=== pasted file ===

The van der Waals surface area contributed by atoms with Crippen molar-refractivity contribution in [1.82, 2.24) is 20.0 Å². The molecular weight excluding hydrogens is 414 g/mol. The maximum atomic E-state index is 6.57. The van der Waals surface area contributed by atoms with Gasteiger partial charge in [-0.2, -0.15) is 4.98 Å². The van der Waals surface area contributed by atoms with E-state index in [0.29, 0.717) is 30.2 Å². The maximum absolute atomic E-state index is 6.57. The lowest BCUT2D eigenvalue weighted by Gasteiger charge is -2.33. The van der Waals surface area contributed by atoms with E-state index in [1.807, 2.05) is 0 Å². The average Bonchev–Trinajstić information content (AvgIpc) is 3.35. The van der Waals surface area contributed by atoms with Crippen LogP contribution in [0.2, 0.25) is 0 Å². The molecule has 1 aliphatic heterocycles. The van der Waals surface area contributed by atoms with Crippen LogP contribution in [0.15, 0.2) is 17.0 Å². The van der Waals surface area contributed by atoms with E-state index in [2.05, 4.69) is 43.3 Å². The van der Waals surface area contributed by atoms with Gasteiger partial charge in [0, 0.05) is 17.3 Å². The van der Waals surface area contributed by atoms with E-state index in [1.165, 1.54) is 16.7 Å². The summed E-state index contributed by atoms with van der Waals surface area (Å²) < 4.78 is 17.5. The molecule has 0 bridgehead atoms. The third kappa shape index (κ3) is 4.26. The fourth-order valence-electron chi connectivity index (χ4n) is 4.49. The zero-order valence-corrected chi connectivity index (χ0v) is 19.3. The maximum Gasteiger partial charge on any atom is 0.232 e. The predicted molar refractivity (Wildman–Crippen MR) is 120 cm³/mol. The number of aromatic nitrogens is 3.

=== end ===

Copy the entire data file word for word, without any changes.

The van der Waals surface area contributed by atoms with Crippen molar-refractivity contribution in [1.82, 2.24) is 20.0 Å². The molecular weight excluding hydrogens is 414 g/mol. The maximum atomic E-state index is 6.57. The van der Waals surface area contributed by atoms with Gasteiger partial charge in [-0.2, -0.15) is 4.98 Å². The van der Waals surface area contributed by atoms with E-state index in [0.29, 0.717) is 30.2 Å². The maximum absolute atomic E-state index is 6.57. The lowest BCUT2D eigenvalue weighted by Gasteiger charge is -2.33. The van der Waals surface area contributed by atoms with E-state index in [1.807, 2.05) is 0 Å². The average Bonchev–Trinajstić information content (AvgIpc) is 3.35. The van der Waals surface area contributed by atoms with Crippen LogP contribution in [0.2, 0.25) is 0 Å². The molecule has 1 aliphatic heterocycles. The van der Waals surface area contributed by atoms with Crippen LogP contribution in [0.15, 0.2) is 17.0 Å². The van der Waals surface area contributed by atoms with E-state index in [2.05, 4.69) is 43.3 Å². The van der Waals surface area contributed by atoms with Gasteiger partial charge in [0, 0.05) is 17.3 Å². The van der Waals surface area contributed by atoms with E-state index in [1.165, 1.54) is 16.7 Å². The summed E-state index contributed by atoms with van der Waals surface area (Å²) < 4.78 is 17.5. The molecule has 0 bridgehead atoms. The third kappa shape index (κ3) is 4.26. The fourth-order valence-electron chi connectivity index (χ4n) is 4.49. The zero-order valence-corrected chi connectivity index (χ0v) is 19.3. The maximum Gasteiger partial charge on any atom is 0.232 e. The predicted molar refractivity (Wildman–Crippen MR) is 120 cm³/mol. The number of aromatic nitrogens is 3.